Monday, July 25, 2016

A Kitchen Update - We're Getting Closer

If you've been following the kitchen saga, you know we got the walls painted.  WooHoo!  So Friday a week ago, David Fincher from D & M Custom Cabinets (out of Cedartown, GA) came with his crew to do the install.  I have to say up-front that I would totally recommend them to anyone, anywhere. They did AMAZING work (and this from a girl who is terribly biased in favor of her dad).  It was a difficult, tricky install, but David handled it with grace and aplomb and we have a set of stunning cabinets because of his efforts.

Before they came to the house, tho, we got to stop by his shop and take a look at the unfinished work.


Most of y'all know my father was a cabinetmaker before he retired (for the second time).  So we were prepared to be a little just-because-it-wasn't-dad critical, but instead Greg and I were VERY impressed with the shop.... and the build!  The one on the left is what we're calling the hutch - it will be painted, so it's made of poplar.  The rest of them are cherry, and will be stained a warm brown.

So on the 15th the crew showed up, and started the install.


And hit the first problem.  The side wall ceiling dropped an inch from one side to another.  There's a trick cabinetmakers use to hide elevation changes, especially when you have upper cabinets that go all the way to the ceiling like ours.  You make a facing above the top door and attach crown to it, so the crown can "float" up or down depending on the ceiling.  You do it this way because you can't adjust at the bottom.  The base cabinets have to be certain level height, and there is a standard amount between the countertop and uppers, so you have to be able to flex at the top.  After a bit of wiggling and niggling, they got the uppers where they wanted them....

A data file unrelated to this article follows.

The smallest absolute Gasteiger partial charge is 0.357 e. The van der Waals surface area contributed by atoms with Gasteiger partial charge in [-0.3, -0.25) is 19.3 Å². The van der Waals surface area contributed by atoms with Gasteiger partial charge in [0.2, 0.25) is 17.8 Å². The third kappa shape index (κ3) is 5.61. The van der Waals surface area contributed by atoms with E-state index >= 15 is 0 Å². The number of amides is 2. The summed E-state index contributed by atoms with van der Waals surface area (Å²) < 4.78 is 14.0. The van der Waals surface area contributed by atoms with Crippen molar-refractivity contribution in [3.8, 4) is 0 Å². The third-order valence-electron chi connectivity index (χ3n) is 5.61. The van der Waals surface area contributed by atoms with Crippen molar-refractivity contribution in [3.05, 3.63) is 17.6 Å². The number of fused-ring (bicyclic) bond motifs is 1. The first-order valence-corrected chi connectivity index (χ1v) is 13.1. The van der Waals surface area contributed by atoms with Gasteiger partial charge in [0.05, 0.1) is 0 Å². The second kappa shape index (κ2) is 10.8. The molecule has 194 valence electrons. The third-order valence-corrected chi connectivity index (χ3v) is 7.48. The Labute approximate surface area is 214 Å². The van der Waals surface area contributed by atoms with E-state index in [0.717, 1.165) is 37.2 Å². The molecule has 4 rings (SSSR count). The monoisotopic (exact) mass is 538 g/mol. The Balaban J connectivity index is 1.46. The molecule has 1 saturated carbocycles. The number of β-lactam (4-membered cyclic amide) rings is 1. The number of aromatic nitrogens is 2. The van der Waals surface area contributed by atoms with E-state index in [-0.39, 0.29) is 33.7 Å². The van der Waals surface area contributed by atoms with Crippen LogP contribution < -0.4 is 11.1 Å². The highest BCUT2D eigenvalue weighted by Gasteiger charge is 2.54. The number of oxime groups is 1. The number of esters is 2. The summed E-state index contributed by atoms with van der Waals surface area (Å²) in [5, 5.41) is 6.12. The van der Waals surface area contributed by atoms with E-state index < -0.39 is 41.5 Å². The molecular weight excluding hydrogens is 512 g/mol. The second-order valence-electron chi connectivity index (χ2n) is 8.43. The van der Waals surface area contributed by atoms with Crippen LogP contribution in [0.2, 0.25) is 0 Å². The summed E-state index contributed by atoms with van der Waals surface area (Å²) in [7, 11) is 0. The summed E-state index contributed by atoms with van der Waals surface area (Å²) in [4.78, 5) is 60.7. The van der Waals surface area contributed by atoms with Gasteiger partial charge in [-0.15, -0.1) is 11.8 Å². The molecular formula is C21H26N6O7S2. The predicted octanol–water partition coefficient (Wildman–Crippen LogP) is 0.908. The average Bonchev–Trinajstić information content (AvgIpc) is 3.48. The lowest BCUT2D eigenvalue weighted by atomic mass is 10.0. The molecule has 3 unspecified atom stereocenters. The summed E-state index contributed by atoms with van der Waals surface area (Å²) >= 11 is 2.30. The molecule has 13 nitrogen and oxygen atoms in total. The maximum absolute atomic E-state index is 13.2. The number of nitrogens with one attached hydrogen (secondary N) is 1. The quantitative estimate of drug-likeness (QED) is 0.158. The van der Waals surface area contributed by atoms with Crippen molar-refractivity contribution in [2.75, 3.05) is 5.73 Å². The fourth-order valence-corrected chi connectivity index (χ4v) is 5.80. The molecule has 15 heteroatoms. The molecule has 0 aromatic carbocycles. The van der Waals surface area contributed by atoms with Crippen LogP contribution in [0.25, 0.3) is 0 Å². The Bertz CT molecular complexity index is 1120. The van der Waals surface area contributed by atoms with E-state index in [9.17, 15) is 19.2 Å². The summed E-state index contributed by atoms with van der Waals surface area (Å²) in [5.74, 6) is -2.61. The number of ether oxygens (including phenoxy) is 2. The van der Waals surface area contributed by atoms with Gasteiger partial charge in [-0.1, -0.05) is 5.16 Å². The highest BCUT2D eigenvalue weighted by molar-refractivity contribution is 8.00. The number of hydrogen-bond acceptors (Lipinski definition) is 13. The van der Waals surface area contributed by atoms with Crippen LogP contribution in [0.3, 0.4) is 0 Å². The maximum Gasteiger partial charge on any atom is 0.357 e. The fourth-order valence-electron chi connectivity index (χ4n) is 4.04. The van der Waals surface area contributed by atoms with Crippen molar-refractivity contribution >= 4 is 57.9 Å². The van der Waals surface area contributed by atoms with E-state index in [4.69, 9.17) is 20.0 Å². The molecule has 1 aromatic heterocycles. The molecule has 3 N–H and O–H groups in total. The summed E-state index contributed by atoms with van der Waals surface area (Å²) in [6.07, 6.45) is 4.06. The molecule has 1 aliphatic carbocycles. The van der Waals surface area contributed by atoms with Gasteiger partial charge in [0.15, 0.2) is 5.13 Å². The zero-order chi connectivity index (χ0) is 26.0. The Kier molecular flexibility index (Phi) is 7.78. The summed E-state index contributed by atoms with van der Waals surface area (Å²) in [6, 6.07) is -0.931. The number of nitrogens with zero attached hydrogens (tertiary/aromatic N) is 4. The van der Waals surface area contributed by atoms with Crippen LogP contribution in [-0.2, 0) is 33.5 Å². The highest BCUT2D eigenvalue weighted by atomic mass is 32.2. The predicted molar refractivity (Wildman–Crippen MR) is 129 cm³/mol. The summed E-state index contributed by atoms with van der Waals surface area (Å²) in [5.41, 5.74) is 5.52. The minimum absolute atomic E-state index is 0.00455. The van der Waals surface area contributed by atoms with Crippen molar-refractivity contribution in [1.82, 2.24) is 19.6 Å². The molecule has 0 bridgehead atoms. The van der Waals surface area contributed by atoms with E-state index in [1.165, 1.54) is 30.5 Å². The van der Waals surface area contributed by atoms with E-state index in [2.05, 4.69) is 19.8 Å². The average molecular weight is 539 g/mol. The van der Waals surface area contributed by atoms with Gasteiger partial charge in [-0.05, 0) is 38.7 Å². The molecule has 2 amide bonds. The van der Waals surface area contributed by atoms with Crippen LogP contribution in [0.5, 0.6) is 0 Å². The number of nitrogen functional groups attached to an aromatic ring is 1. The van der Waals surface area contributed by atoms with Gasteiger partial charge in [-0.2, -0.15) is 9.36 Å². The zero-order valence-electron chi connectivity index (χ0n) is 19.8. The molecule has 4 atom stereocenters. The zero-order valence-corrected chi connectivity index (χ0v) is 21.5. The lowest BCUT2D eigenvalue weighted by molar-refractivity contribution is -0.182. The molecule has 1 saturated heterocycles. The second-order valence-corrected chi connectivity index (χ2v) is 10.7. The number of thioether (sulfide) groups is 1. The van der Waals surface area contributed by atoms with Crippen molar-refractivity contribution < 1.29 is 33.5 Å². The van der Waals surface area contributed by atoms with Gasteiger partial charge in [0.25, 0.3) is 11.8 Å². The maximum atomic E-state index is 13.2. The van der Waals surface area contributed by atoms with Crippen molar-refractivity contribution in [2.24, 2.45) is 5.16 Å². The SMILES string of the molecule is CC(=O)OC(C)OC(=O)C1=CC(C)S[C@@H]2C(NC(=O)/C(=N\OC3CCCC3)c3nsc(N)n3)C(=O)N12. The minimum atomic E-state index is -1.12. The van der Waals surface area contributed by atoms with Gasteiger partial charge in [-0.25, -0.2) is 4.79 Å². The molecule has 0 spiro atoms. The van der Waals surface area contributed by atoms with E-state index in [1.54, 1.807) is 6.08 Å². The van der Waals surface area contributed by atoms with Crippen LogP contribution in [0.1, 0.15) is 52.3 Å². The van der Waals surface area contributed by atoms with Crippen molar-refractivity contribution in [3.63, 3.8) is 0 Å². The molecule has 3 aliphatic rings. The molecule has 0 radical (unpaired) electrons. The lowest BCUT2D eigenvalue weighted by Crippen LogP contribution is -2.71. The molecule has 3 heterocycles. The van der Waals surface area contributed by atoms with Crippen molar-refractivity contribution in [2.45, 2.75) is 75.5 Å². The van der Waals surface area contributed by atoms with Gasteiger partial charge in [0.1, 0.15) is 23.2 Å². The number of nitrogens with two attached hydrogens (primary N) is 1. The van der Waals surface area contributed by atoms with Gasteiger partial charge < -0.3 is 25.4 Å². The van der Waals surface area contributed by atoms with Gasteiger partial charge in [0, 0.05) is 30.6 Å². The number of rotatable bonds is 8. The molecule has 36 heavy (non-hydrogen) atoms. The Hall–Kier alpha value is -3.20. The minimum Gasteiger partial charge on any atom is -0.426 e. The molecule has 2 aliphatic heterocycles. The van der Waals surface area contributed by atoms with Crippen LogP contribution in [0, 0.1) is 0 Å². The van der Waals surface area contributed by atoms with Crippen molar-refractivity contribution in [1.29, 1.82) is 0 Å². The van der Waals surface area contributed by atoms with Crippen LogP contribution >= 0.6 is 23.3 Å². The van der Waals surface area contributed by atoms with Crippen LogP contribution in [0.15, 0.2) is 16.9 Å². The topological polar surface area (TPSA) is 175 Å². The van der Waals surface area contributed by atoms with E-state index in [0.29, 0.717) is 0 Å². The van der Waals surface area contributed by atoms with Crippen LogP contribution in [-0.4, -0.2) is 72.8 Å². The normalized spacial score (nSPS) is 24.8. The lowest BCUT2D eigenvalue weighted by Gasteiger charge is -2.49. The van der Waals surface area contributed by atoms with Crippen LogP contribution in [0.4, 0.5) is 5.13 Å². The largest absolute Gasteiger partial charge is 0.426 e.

Until...


They started installing the base cabinets.  Here's David explaining to Greg that not only is the ceiling wonky, but we lose TWO FULL INCHES on the window wall. It's 109 inches from floor to ceiling in both corners, so *both* the ceiling and the floor drop down.  This means that over the last 140 years, the southwest corner of the house sank 2 inches. ::dontworryourfoundationissolidnow::  Regardless of how the house is shaped, the tops of the base must be level so the countertops will fit.  Therefore, you have to shim the bases.

And in our case, they had to shim A LOT.


Behold, the great levitating cabinets!!!!

They persisted, though, and got the bases fully installed so the countertops could be measured the next day.  We talked through a bunch of options to hide the "floating furniture feet", and David promised to come back next week and finish all the bits that need to be done. (He needed to run some baseboard and paint another shelf, and it takes a few days to stain and seal unfinished wood, so that was totally cool!)

And here's the kitchen at the end of Install Day One:





No comments: